Christopher Swope was GOVERNING's executive editor.E-mail: firstname.lastname@example.org
Alan Pisarski has been studying Americans' commuting patterns for decades, so horrific tales of traffic tie-ups and three-hour drives to work don't faze him much. But even Pisarski was a bit shocked at one trend he spotted in his latest analysis of data from the U.S. Census Bureau: Fully one-quarter of the recent growth in commuting comes from people trundling off to work between 5 and 6:30 a.m. "People are leaving home earlier than ever," Pisarski says. "To me, leaving at 5 a.m. borders on insanity."
If more commuters are setting their alarm clocks to beat the morning rush, others seem to be sleeping in. Commuting between the hours of 9 and 11 a.m. also has increased significantly. Pisarski's findings, published recently in the book "Commuting in America III," are more evidence of a phenomenon that many drivers already know all too well: "Rush hour" as we know it is dead. That's not true everywhere. But in the most traffic-clogged regions, the notion of distinct periods of congestion in the morning and afternoon has morphed into heavy traffic from before sunrise until after sunset. Call it "rush day."
If that sounds awful, the consequences aren't entirely bad. Rush-day traffic means that additional capacity is being squeezed out of the existing transportation network. That's possible only because commuters are very adaptable and will sometimes go to amazing lengths to avoid getting stuck in traffic. Pisarski says he hears more and more stories of road warriors arriving at the office by 6 a.m., then catching an hour of winks in their parked cars before heading inside to work. "The genus 'Commuter Americanus' is a very resilient creature," Pisarski says, "but we're pushing them beyond the range of their flexibility."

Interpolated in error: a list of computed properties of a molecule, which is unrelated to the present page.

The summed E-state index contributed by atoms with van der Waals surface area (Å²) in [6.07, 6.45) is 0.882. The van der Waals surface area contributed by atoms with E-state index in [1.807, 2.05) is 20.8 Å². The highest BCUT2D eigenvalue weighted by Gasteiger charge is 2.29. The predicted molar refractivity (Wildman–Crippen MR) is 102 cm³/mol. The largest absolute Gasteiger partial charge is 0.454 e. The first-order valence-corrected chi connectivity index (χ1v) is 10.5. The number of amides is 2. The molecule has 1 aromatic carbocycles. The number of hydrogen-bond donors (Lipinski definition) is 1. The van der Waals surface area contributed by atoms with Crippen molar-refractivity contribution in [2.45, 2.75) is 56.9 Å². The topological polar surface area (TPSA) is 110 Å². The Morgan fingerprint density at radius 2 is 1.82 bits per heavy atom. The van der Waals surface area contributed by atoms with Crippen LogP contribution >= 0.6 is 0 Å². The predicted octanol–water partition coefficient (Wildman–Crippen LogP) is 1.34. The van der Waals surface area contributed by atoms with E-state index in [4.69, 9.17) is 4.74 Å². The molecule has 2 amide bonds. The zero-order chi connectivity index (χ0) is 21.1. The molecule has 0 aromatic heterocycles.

There are other factors fueling the rush-day phenomenon. Beltways that were initially conceived as express routes for through traffic have become suburban arteries serving office parks and shopping centers. Homebuyers searching for sizable but affordable homes are pushing farther and farther into the exurbs. Technology and telecommuting are also starting to affect work and travel patterns. Pisarski found that more workers now telecommute than walk to work. "In some cases, they will work at home in the morning, avoiding that long commute, but then get on the highway and drive to work at 10," says Tim Lomax, a congestion expert with the Texas Transportation Institute.
The emergence of rush day bends traditional ways of thinking about transportation infrastructure. Planners are trained to design road networks and transit schedules around peak-hour trips. As commuting patterns become more diffuse, however, that's becoming harder to do. "It's not as tidy as it used to be," says Robert Cervero, a planning professor at the University of California, Berkeley. "It's getting more difficult to model commuting patterns and use that as a platform to predict the future."
Those patterns may become less predictable. The reason why planners weigh commuting data so heavily is because trips to work account for a large number of overall trips. But as baby boomers retire, a huge demographic bubble of nine-to-fivers will start moving around more in the middle of the day.
And the change is coming sooner, rather than later. In the Atlanta region, for example, one-third of the people over the age of 60 fall between the ages of 60 and 64. In other words, the retirement wave is upon us. "There's an enormous shift about to happen in standard circulation patterns," says Scott Ball, an Atlanta-based community design consultant. "But no one is doing well at surveying the transportation needs of seniors."
Governments are building the future. See it now.